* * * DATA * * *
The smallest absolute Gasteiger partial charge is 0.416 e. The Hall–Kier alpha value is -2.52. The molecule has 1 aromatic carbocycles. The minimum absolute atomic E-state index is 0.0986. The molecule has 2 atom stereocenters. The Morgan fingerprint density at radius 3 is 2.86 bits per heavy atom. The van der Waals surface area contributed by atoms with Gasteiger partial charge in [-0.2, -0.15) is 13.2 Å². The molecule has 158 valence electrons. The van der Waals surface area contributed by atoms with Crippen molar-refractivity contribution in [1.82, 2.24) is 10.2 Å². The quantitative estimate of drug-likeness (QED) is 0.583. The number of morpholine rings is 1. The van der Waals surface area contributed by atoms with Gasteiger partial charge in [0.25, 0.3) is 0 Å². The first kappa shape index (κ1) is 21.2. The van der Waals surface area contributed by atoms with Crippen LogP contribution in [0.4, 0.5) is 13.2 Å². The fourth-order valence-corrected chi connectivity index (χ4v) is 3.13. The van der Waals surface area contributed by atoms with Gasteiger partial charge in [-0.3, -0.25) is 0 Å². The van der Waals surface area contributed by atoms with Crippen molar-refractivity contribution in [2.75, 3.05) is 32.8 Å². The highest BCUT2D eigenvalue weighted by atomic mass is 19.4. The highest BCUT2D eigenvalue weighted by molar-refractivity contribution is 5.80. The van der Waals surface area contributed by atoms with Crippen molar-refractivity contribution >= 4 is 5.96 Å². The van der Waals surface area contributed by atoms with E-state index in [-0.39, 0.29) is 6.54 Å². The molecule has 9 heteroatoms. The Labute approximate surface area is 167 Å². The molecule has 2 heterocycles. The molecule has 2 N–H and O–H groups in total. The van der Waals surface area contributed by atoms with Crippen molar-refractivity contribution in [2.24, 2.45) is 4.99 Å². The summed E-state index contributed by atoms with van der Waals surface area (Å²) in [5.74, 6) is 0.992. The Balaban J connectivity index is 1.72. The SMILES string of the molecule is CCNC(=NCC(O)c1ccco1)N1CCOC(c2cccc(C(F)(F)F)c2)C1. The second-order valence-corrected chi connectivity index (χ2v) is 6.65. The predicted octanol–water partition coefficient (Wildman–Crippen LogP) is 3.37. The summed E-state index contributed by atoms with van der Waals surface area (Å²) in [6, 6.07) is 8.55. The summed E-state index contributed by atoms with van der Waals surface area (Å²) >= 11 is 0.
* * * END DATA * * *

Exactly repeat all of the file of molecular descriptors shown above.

The smallest absolute Gasteiger partial charge is 0.416 e. The Hall–Kier alpha value is -2.52. The molecule has 1 aromatic carbocycles. The minimum absolute atomic E-state index is 0.0986. The molecule has 2 atom stereocenters. The Morgan fingerprint density at radius 3 is 2.86 bits per heavy atom. The van der Waals surface area contributed by atoms with Gasteiger partial charge in [-0.2, -0.15) is 13.2 Å². The molecule has 158 valence electrons. The van der Waals surface area contributed by atoms with Crippen molar-refractivity contribution in [1.82, 2.24) is 10.2 Å². The quantitative estimate of drug-likeness (QED) is 0.583. The number of morpholine rings is 1. The van der Waals surface area contributed by atoms with Gasteiger partial charge in [0.25, 0.3) is 0 Å². The first kappa shape index (κ1) is 21.2. The van der Waals surface area contributed by atoms with Crippen LogP contribution in [0.4, 0.5) is 13.2 Å². The fourth-order valence-corrected chi connectivity index (χ4v) is 3.13. The van der Waals surface area contributed by atoms with Gasteiger partial charge in [-0.3, -0.25) is 0 Å². The van der Waals surface area contributed by atoms with Crippen molar-refractivity contribution in [2.75, 3.05) is 32.8 Å². The highest BCUT2D eigenvalue weighted by atomic mass is 19.4. The highest BCUT2D eigenvalue weighted by molar-refractivity contribution is 5.80. The van der Waals surface area contributed by atoms with Crippen molar-refractivity contribution >= 4 is 5.96 Å². The van der Waals surface area contributed by atoms with E-state index in [-0.39, 0.29) is 6.54 Å². The molecule has 9 heteroatoms. The Labute approximate surface area is 167 Å². The molecule has 2 heterocycles. The molecule has 2 N–H and O–H groups in total. The van der Waals surface area contributed by atoms with Crippen molar-refractivity contribution in [2.24, 2.45) is 4.99 Å². The summed E-state index contributed by atoms with van der Waals surface area (Å²) in [5.74, 6) is 0.992. The Balaban J connectivity index is 1.72. The SMILES string of the molecule is CCNC(=NCC(O)c1ccco1)N1CCOC(c2cccc(C(F)(F)F)c2)C1. The second-order valence-corrected chi connectivity index (χ2v) is 6.65. The predicted octanol–water partition coefficient (Wildman–Crippen LogP) is 3.37. The summed E-state index contributed by atoms with van der Waals surface area (Å²) in [6, 6.07) is 8.55. The summed E-state index contributed by atoms with van der Waals surface area (Å²) >= 11 is 0.